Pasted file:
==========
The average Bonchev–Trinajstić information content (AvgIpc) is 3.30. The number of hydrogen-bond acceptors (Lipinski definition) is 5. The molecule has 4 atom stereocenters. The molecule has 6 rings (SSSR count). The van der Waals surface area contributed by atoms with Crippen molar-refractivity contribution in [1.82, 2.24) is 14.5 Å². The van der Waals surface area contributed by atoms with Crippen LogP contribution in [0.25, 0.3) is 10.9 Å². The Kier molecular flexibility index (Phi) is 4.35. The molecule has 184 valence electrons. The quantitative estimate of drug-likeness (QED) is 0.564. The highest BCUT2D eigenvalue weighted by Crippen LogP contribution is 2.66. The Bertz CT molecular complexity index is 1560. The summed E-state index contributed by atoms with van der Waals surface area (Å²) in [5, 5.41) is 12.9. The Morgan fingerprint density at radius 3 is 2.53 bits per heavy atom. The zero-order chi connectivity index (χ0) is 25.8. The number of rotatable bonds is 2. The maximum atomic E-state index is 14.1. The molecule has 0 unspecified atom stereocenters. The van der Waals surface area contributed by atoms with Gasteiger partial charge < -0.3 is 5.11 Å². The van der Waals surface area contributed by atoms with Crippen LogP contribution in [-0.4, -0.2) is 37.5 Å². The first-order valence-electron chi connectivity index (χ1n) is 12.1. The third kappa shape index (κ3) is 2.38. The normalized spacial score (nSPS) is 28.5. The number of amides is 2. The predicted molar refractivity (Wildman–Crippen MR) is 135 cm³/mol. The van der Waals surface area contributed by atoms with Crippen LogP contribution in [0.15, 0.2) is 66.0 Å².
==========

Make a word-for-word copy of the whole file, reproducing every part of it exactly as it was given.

The average Bonchev–Trinajstić information content (AvgIpc) is 3.30. The number of hydrogen-bond acceptors (Lipinski definition) is 5. The molecule has 4 atom stereocenters. The molecule has 6 rings (SSSR count). The van der Waals surface area contributed by atoms with Crippen molar-refractivity contribution in [1.82, 2.24) is 14.5 Å². The van der Waals surface area contributed by atoms with Crippen LogP contribution in [0.25, 0.3) is 10.9 Å². The Kier molecular flexibility index (Phi) is 4.35. The molecule has 184 valence electrons. The quantitative estimate of drug-likeness (QED) is 0.564. The highest BCUT2D eigenvalue weighted by Crippen LogP contribution is 2.66. The Bertz CT molecular complexity index is 1560. The summed E-state index contributed by atoms with van der Waals surface area (Å²) in [5, 5.41) is 12.9. The Morgan fingerprint density at radius 3 is 2.53 bits per heavy atom. The zero-order chi connectivity index (χ0) is 25.8. The number of rotatable bonds is 2. The maximum atomic E-state index is 14.1. The molecule has 0 unspecified atom stereocenters. The van der Waals surface area contributed by atoms with Gasteiger partial charge < -0.3 is 5.11 Å². The van der Waals surface area contributed by atoms with Crippen LogP contribution in [-0.4, -0.2) is 37.5 Å². The first-order valence-electron chi connectivity index (χ1n) is 12.1. The third kappa shape index (κ3) is 2.38. The normalized spacial score (nSPS) is 28.5. The number of amides is 2. The predicted molar refractivity (Wildman–Crippen MR) is 135 cm³/mol. The van der Waals surface area contributed by atoms with Crippen LogP contribution in [0.15, 0.2) is 66.0 Å².